"If you're covered by traditional health insurance, what a hospital charges has little or nothing to do with what you pay," acknowledged Joe Kachelski, the vice-president of Wisconsin Hospital Association Information Center, which manages the Web sites.

With the introduction of health savings accounts and other high-premium policies, more customers are sensitive about the price of health care. It is becoming increasingly common for customers to shell out $1,000 premiums or pay 20 percent co-payments.

South Dakota state Sen. Tom Dempster (R) sponsored legislation requiring that state to publish online the prices of the top 25 procedures most often performed by hospitals. His proposal became law last spring, and the Web site is expected to go public by July.

Left unchecked, health care costs would spiral out of control until the government would take over the entire system, Dempster said. But putting "consumers back in charge" through health savings accounts and similar products is a first step to helping cure that system, he said.

California now requires hospitals to let anyone inspect their "chargemasters," thick lists of prices the hospital sets for all of its procedures and equipment. California also has published prices for the 25 most common hospital procedures, which Internet users can download in Excel spreadsheet forms.

One of the chief advocates for such changes is Assembly Majority Leader Dario Frommer (D), who was concerned about allegations of price gouging by hospitals. Frommer cited the Wisconsin site as a model for what he would like to see in California.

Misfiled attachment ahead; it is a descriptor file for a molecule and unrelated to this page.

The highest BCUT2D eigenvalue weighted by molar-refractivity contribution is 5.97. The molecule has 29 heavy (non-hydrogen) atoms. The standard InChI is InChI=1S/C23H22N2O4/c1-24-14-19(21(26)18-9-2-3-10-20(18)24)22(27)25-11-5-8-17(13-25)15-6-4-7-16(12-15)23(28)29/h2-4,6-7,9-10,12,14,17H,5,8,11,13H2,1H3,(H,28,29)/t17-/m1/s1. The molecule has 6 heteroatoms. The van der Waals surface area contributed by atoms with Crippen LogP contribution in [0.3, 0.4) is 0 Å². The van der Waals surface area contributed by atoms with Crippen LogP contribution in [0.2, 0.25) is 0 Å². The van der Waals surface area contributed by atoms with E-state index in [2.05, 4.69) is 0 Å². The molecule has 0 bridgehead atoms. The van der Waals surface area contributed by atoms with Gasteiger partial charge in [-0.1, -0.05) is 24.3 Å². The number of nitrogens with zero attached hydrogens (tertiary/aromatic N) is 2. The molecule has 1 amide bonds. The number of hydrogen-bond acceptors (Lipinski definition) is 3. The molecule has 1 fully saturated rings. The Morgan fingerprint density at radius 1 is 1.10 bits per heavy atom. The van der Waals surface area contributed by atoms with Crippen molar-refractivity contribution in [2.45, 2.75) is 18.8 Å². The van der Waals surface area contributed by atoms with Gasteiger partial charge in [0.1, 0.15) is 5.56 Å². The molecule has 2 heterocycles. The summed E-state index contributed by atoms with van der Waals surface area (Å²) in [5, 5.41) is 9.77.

The California Hospital Association (CHA) took no position on the mandates, once they were tweaked to address hospital concerns. But CHA spokeswoman Jan Emerson questioned their usefulness because the chargemasters are impenetrable for all but specialists. Even a small hospital's list contains 10 pages of prices for stents.

More importantly, she argued that disclosing the price lists isn't bringing charges down and isn't helpful to the vast majority of Californians who are in managed care plans that often pay only a third of the amounts listed.

Even those without insurance usually avoid treatment until they can no longer avoid it, so the uninsured aren't shopping around for prices either, Emerson added.

"When you're healthy, you're not thinking about what hospitals are charging. And when you're sick, you're focused on doing what your doctor says," she said.

But Utah Rep. Mike Morley (R) disagrees. Morley pushed legislation through the Utah House to start collecting data on treatment costs, though the measure stalled in the Senate.

"That's also the case when you're driving down the road and your car breaks down. If there's competition in the marketplace, it's more likely that the place you pull into has a competitive price," he said.

Meanwhile, the federal government also plans to roll out more tools to help patients decide where to go for treatment.

The Department of Health and Human Services displays information about hospital quality on its " Hospital Compare " Web site, which was launched last April. HHS Secretary Mike Leavitt announced last week that the agency soon would begin posting the prices Medicare and other federal government programs pay for medical procedures.

"People have a right to know the quality of care they are receiving and its cost. Every consumer should have a reason to look for the best value. None of that is true right now," he told the Commonwealth Club of California.